Conjoined twins are twins who shared an embryo that only partially split during gestation. The condition is extremely rare and most conjoined twins sadly don’t make it. That being said, some conjoined twins do survive, and their stories are amazing.
Typically, conjoined twins are joined at the chest, pelvis or buttocks, but some can be joined at the skull, and they may share organs.
Conjoined twin children who do survive birth might have the chance of being surgically separated, but success of the procedure varies and depends on various factors.
Erin and Abby Delaney were just an example of such conjoined twins. And on June 6th the two girls were successfully separate at Children’s Hostpial of Philadelphia, to the delight of their parents. “Separating conjoined twins is a very complex surgery followed by a long and complicated recovery, but we are very hopeful for a positive outcome,” Dr. Jesse Taylor said.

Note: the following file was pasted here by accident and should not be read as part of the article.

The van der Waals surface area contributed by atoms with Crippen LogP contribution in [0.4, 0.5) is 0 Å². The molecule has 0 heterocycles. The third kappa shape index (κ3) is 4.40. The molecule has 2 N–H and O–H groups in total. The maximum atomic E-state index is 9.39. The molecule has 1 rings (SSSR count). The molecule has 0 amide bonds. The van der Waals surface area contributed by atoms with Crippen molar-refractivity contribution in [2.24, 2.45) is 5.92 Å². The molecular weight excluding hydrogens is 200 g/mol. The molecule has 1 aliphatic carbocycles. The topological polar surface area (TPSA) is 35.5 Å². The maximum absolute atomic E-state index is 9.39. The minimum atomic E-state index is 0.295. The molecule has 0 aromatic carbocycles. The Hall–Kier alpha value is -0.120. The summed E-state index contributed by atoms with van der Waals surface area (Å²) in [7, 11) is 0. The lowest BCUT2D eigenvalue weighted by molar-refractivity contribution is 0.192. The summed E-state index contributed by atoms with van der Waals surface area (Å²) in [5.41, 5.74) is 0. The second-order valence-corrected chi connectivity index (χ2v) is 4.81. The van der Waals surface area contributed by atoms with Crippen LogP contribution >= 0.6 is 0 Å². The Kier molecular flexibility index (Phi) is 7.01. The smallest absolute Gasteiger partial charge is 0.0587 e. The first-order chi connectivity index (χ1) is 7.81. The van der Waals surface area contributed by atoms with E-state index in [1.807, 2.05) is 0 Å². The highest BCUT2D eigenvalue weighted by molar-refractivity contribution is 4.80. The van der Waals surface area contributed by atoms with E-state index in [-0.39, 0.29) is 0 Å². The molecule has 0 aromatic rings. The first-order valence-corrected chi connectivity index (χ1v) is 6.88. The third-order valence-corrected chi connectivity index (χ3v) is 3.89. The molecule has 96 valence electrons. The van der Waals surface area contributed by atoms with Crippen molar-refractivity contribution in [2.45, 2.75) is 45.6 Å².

The two girls were conjoined at the head, and the surgery was actually a series of procedures to ensure the girls the best possibility of a successful separation. Using a process called distraction, the doctors were able to slowly separate Erin and Abby’s skulls.
Then one day, after an 11 hour surgery, the girls finally became independent of one another. They continued to be monitored and treated by many different kinds of doctors. There is still a lot more treatment to come but says their mother, Heather Delaney, “The doctors have a lot of hope for what the girls can do. But we won’t really know what kind of deficits they have until they’re about three. For now, they’re doing fantastic.”
The hospital responsible for this amazing feat of medicine also commented. “The ability to plan and carry out this type of surgery is testament to the skill and expertise available here at Children’s Hospital of Philadelphia,” said Dr. N. Scott Adzick. The Surgeon-in-Chief at the hospital went on to say, “I’m extremely proud of Dr. Heuer, Dr. Taylor and the entire CHOP team, and I’m thrilled that Erin and Abby have a promising future because their courageous parents entrusted their daughters to our care.”
“When we go home, it’s going to be a big party,” said Heather Delaney, said in a statement released by the hospital. “Welcome home, baby shower, first birthday.”